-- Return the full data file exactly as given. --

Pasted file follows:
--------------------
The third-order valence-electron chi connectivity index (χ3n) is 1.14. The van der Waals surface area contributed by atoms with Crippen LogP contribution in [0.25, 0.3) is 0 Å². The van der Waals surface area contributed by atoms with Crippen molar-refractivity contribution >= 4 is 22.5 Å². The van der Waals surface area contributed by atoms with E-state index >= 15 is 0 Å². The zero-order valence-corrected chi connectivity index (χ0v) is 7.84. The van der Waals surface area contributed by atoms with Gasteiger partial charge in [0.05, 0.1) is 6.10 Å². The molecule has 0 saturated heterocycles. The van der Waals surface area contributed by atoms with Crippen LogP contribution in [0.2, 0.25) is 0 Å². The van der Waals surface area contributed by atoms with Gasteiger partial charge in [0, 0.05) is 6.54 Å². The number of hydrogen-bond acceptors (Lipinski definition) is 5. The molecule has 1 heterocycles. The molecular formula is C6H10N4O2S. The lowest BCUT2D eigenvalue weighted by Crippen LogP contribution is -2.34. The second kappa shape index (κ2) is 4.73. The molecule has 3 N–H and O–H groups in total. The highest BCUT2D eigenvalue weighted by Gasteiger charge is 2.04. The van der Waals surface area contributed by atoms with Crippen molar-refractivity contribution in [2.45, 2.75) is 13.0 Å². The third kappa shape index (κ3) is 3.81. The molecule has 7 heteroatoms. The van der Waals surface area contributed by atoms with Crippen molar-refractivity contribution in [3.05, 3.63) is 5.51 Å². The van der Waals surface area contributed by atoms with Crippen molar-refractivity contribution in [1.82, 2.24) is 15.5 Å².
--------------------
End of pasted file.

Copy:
The third-order valence-electron chi connectivity index (χ3n) is 1.14. The van der Waals surface area contributed by atoms with Crippen LogP contribution in [0.25, 0.3) is 0 Å². The van der Waals surface area contributed by atoms with Crippen molar-refractivity contribution >= 4 is 22.5 Å². The van der Waals surface area contributed by atoms with E-state index >= 15 is 0 Å². The zero-order valence-corrected chi connectivity index (χ0v) is 7.84. The van der Waals surface area contributed by atoms with Gasteiger partial charge in [0.05, 0.1) is 6.10 Å². The molecule has 0 saturated heterocycles. The van der Waals surface area contributed by atoms with Crippen LogP contribution in [0.2, 0.25) is 0 Å². The van der Waals surface area contributed by atoms with Gasteiger partial charge in [0, 0.05) is 6.54 Å². The number of hydrogen-bond acceptors (Lipinski definition) is 5. The molecule has 1 heterocycles. The molecular formula is C6H10N4O2S. The lowest BCUT2D eigenvalue weighted by Crippen LogP contribution is -2.34. The second kappa shape index (κ2) is 4.73. The molecule has 3 N–H and O–H groups in total. The highest BCUT2D eigenvalue weighted by Gasteiger charge is 2.04. The van der Waals surface area contributed by atoms with Crippen molar-refractivity contribution in [2.45, 2.75) is 13.0 Å². The third kappa shape index (κ3) is 3.81. The molecule has 7 heteroatoms. The van der Waals surface area contributed by atoms with Crippen molar-refractivity contribution in [3.05, 3.63) is 5.51 Å². The van der Waals surface area contributed by atoms with Crippen molar-refractivity contribution in [1.82, 2.24) is 15.5 Å².